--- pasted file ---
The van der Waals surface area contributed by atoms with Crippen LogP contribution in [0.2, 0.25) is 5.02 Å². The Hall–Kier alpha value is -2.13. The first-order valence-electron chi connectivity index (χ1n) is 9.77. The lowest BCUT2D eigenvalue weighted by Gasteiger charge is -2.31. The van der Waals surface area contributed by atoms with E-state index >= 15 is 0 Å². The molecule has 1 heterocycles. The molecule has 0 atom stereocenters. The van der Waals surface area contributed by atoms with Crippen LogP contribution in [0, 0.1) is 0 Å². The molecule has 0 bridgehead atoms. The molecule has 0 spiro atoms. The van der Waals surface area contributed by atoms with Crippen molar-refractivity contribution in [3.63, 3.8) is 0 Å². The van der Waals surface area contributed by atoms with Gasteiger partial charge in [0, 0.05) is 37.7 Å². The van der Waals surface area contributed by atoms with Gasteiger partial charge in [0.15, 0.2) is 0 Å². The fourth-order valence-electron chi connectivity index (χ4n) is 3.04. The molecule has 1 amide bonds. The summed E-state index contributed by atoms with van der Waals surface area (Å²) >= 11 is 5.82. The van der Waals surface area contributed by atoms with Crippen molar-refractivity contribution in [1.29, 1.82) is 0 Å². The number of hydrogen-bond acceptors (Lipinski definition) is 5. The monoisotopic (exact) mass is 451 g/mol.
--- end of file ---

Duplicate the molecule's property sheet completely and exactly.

The van der Waals surface area contributed by atoms with Crippen LogP contribution in [0.2, 0.25) is 5.02 Å². The Hall–Kier alpha value is -2.13. The first-order valence-electron chi connectivity index (χ1n) is 9.77. The lowest BCUT2D eigenvalue weighted by Gasteiger charge is -2.31. The van der Waals surface area contributed by atoms with E-state index >= 15 is 0 Å². The molecule has 1 heterocycles. The molecule has 0 atom stereocenters. The van der Waals surface area contributed by atoms with Crippen LogP contribution in [0, 0.1) is 0 Å². The molecule has 0 bridgehead atoms. The molecule has 0 spiro atoms. The van der Waals surface area contributed by atoms with Crippen molar-refractivity contribution in [3.63, 3.8) is 0 Å². The van der Waals surface area contributed by atoms with Gasteiger partial charge in [0, 0.05) is 37.7 Å². The van der Waals surface area contributed by atoms with Gasteiger partial charge in [0.15, 0.2) is 0 Å². The fourth-order valence-electron chi connectivity index (χ4n) is 3.04. The molecule has 1 amide bonds. The summed E-state index contributed by atoms with van der Waals surface area (Å²) >= 11 is 5.82. The van der Waals surface area contributed by atoms with Crippen molar-refractivity contribution in [1.29, 1.82) is 0 Å². The number of hydrogen-bond acceptors (Lipinski definition) is 5. The monoisotopic (exact) mass is 451 g/mol.